Tuna 200 Relay Race [23-24 October 2015]

Tuna Run 200

Some HRC members ran this race last year and had a lot of fun. It would great to get together more than one team this year.  Please reply to this post or email wileman208@live.com if you are interested in running this year. We will have a specific Face Book page set up for HRC Tuna runners, and we can set up email communication too, for anyone not on FB. There is also a summary of the 2014 race on this website too, if you want to take a look and see what it is all about.


Congratulations to HRC Runners November 2014

Congratulations to Tom Carr and Keaton Westbrook, who both ran in the Reidsville Turkey Trot, Saturday November 8th, 2014.

Keaton Westbrook

Keaton, 8 years old, finished 2nd overall in the 1 mile with a time of 7:30, a new PR!

Tom Carr

Tom finished the 5K race 1st in his age group, with a time of 25:16, which was over 90 seconds quicker than the same race in 2013. All the hard work certainly paid off.


Tuna 200 Relay Race

In the beginning

It was Lauren’s idea. It was a Wednesday evening, April 30th, when our group of runners first got together to talk about entering a team in the Tuna 200 Relay, a 200 mile relay race from Garner to Atlantic Beach.. Some of us were all gung ho that night, ‘yeh, I’ll run 30+ miles!’ some of us shouted. Some were still on the fence and needed time to think it over. All we knew was that we would enter a team; we just didn’t know who the team members were going to be. We registered our team that night to avoid a price increase. We initially thought we were a team of 10 or 11 (12 is the max for a standard team, 6 max. for an ultra).

Race preparation

Race prep was simply to keep doing what you were doing. You just needed to be comfortable with running a 10K. If you had signed up for a Fall half marathon or marathon, the training for those would be perfect. Each leg of the race was anywhere from 2.6 miles to 9.3 miles, so we could adjust our legs as necessary for the runner. You could run short or long depending on what you wanted.

We all knew that it really wasn’t the running that would be the challenge with this race. It was going to be the logistics, the night running, the tiredness, possible changeable weather, the flexibility to change runners on the fly. The running would be the easy part. Wouldn’t it?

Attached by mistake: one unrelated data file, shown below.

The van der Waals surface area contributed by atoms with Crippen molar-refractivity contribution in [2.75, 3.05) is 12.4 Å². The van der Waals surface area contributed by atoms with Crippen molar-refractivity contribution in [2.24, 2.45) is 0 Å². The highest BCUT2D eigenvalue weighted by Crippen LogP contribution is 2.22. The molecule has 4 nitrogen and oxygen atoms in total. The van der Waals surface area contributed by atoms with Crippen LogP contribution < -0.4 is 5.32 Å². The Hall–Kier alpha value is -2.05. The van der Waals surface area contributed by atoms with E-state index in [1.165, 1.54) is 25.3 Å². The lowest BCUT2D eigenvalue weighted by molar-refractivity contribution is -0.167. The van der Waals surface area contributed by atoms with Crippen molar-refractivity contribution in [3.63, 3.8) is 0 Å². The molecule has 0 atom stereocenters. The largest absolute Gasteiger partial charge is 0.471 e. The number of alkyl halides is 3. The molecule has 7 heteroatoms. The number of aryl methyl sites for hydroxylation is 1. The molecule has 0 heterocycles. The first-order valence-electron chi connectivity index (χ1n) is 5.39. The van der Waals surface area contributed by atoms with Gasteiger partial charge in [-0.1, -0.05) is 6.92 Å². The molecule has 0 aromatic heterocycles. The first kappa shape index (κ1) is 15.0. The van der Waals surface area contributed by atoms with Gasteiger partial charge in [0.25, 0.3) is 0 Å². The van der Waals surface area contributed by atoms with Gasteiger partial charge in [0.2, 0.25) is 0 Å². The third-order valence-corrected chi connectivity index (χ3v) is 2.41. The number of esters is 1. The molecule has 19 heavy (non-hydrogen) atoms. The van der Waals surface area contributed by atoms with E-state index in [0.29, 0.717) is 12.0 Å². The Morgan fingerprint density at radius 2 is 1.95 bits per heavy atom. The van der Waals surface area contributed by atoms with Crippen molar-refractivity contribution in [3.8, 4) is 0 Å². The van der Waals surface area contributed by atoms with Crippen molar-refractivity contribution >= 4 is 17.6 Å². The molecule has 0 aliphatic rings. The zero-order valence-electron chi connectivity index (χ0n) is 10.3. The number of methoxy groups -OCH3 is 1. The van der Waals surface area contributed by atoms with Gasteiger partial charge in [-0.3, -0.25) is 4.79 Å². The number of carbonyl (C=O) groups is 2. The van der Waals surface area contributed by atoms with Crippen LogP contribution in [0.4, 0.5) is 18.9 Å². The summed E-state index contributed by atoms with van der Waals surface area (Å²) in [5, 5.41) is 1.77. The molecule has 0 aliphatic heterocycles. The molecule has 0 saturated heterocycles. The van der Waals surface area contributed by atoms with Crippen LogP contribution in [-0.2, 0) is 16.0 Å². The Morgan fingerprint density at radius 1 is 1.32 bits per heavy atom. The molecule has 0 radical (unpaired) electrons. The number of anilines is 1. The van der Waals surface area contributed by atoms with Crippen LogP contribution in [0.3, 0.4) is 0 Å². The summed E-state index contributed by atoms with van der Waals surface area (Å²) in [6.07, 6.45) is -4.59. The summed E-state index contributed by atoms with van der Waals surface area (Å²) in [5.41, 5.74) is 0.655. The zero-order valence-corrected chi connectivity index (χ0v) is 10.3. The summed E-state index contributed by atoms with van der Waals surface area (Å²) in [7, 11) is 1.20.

As we approached the end of the Summer, we needed to finalize the team members, work out the van and leg assignments, talk about supplies, and make sure we had what was needed for night running. We were also now a team of 8 or 9. We figured 9 was the magic number, as that divided nicely into the 36 different legs of the 200 mile run. We had 8 signed up, so we just included runner 9 as ‘Bob’ for now, we’d work out who that was going to be later.

The Tuna organizers were extremely helpful, flexible and communicated very regularly. This was their third year of holding this race, and they really did know what they were doing. They worked out our start time based on our collective team pace (during registration we each had to enter a 10K pace, so they could use that to estimate start and finish times).

After a few more meetings, and a lot of emails, we had worked out our van and leg assignments. We never found Bob, so we were a team of 8. We gave extra miles to the runners who wanted them. Everyone had 2 night legs to run, and we had worked out who wanted company during their night runs, and made sure we had a couple of bicycles with us for the companion riders.